Inside The World Of Betas - PolyEdit
Computer Power User, April 2004There's no way a text editor from a little-known software house can possibly replace Microsoft's end-all-be-all Word, right? No, there's not. There's simply no way PolyEdit, a compact, graceful, and elegant word processor, can compete with Word's arguably overgrown, graceless, and cumbersome everything-and-the-kitchen-sink feature set. The fact is, however, that you probably don't use all those features crammed into Word. If you're one of those users, perhaps you should take a good look at PolyEdit. If you do, prepare for the little things to impress you.
For starters, unlike a lot of alternative word processors out there, PolyEdit looks professional. Toolbar buttons, menus, and icons look slick, and the entire program feels very spry. In addition, the app doesn't get trapped into trying to duplicate all those silly Word features that only hard-core, document-creation professionals use. Thus, you won't find such things as revision marks, document tracking, an outliner, or bibliographical tools. PolyEdit does import and export Word documents just fine, so long as the document doesn't use some of these features. For example, an Outline Word document turns into nested, bulleted lists in PolyEdit.
If you can do without such features, PolyEdit feels like a breath of fresh air, mostly because the tools that most people need to complete tasks are actually thought out. For example, to insert a Page Break in Word, you click Insert and Break, choose Page Break in a new dialog box, and then click OK. In PolyEdit, you click Insert and Page Break from a menu or just click the Insert Page Break button at the bottom of the window.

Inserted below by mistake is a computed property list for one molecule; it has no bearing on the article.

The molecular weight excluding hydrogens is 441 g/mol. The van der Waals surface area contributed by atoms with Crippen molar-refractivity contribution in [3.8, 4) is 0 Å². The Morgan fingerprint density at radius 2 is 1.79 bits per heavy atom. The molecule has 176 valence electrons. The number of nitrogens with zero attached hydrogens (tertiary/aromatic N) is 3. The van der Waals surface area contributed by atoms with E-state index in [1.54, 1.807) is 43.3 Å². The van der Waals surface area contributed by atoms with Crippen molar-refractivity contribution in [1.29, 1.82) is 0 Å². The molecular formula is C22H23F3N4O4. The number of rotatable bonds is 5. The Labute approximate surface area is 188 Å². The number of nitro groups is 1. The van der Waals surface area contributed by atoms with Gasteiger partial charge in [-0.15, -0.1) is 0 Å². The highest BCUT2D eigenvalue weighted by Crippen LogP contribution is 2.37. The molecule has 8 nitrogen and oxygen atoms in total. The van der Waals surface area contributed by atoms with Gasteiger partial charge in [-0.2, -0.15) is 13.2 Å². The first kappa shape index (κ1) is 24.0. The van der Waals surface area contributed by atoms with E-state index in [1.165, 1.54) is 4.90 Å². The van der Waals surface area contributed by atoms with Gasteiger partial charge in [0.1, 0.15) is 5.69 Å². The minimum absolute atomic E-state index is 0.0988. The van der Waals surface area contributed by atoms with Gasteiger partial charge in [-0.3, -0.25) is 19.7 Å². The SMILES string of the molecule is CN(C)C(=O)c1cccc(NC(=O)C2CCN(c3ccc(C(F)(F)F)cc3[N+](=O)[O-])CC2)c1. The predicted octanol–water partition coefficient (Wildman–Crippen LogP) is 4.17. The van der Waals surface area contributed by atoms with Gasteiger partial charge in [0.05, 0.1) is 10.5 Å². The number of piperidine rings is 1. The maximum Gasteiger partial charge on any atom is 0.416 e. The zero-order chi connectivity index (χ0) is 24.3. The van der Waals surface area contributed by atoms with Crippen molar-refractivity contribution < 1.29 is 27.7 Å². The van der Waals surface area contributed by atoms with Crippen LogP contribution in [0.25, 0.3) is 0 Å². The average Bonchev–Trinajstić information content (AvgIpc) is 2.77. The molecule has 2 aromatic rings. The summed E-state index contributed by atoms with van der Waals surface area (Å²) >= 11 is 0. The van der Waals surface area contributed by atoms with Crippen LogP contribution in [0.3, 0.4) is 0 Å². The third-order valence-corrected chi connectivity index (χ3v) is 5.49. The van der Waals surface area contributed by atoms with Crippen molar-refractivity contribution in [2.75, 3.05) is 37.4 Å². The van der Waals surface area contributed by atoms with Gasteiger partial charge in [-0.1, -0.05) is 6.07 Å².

Similar fresh thinking is evident when looking at multiple documents at once. (PolyEdit uses tabs like those in the Mozilla or Opera browsers.) Other examples include pasting unformatted text from a formatted source (CTRL-ALT-V), changing line spacing (you use a clearly labeled toolbar button instead of navigating to Word's Paragraph/Indents and Spacing tab), and using any one of the 100 other tools typical word-processor users need.
There are rough patches with PolyEdit, such as the lack of a Help file. In addition, I was unable to locate a footnotes command, which is a must-have for students. And although there's support for tables, the feature is too rudimentary even for normal users. Still, $25 gets you a word processor that will probably get you excited to use it. The more you look, the more you'll like.